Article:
Facet Joint Syndrome

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Facet Joint Syndrome

What Is Facet Joint Disease?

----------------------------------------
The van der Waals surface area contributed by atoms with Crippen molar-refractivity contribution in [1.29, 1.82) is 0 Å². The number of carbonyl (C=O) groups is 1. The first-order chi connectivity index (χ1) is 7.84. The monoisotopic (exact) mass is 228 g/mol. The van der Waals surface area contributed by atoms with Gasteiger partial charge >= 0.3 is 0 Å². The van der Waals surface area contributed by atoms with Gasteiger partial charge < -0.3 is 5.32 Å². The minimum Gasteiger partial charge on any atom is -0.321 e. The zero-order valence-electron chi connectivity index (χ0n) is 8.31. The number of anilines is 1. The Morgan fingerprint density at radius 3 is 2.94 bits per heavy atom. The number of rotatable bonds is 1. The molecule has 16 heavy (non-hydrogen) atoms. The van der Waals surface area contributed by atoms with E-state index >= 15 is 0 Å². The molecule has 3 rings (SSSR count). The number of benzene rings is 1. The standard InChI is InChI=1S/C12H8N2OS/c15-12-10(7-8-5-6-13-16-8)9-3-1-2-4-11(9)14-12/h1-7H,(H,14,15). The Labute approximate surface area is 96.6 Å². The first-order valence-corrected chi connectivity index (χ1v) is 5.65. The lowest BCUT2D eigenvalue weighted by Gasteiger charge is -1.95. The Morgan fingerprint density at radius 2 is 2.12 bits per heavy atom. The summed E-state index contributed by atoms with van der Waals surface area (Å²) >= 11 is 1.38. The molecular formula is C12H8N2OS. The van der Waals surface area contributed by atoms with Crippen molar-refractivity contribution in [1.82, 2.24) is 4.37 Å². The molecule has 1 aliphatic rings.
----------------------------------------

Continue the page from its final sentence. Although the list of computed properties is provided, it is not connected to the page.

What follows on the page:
The spine is made up of 33 bones called vertebrae and divided into four regions: cervical (neck), thoracic (mid back), lumbar (lower back), and sacrum. In the movable regions of the spine which are the cervical, thoracic, and lumbar spine, each vertebra is connected to another vertebra via a joint called the facet joint. There is a pair of facet joints on each vertebra, one on the right and one on the left which function like other joints in the body, such as the knee. The facet joints are filled with a lubricant called synovial fluid and lined with cartilage to allow for a smooth, gliding motion in the spine while also preventing excess motion under extreme flexion, rotation, or shear forces. Being joints, the facet joints in your spine are subject to wear and tear and the development of arthritis over time. As the cartilage around the joints begins to degrade, the joints begin to lose stability and emit pain, a condition known as Facet Joint Syndrome or Facet Joint Disease.
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